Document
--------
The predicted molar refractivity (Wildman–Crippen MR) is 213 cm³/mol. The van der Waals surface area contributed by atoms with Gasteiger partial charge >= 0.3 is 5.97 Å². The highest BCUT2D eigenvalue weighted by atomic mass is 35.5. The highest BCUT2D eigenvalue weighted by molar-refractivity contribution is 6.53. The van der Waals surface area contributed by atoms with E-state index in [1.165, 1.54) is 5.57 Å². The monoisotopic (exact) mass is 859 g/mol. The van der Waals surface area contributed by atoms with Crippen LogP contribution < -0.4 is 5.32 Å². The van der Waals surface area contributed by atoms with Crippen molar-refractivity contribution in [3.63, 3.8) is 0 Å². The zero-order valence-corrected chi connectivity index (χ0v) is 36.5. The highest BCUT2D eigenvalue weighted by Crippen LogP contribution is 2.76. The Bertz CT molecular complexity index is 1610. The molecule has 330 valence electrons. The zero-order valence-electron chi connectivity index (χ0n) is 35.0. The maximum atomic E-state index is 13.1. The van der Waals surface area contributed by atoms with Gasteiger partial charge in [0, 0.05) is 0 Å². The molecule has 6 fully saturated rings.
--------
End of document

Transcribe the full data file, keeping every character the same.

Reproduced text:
The predicted molar refractivity (Wildman–Crippen MR) is 213 cm³/mol. The van der Waals surface area contributed by atoms with Gasteiger partial charge >= 0.3 is 5.97 Å². The highest BCUT2D eigenvalue weighted by atomic mass is 35.5. The highest BCUT2D eigenvalue weighted by molar-refractivity contribution is 6.53. The van der Waals surface area contributed by atoms with E-state index in [1.165, 1.54) is 5.57 Å². The monoisotopic (exact) mass is 859 g/mol. The van der Waals surface area contributed by atoms with Crippen LogP contribution < -0.4 is 5.32 Å². The van der Waals surface area contributed by atoms with Crippen molar-refractivity contribution in [3.63, 3.8) is 0 Å². The zero-order valence-corrected chi connectivity index (χ0v) is 36.5. The highest BCUT2D eigenvalue weighted by Crippen LogP contribution is 2.76. The Bertz CT molecular complexity index is 1610. The molecule has 330 valence electrons. The zero-order valence-electron chi connectivity index (χ0n) is 35.0. The maximum atomic E-state index is 13.1. The van der Waals surface area contributed by atoms with Gasteiger partial charge in [0, 0.05) is 0 Å². The molecule has 6 fully saturated rings.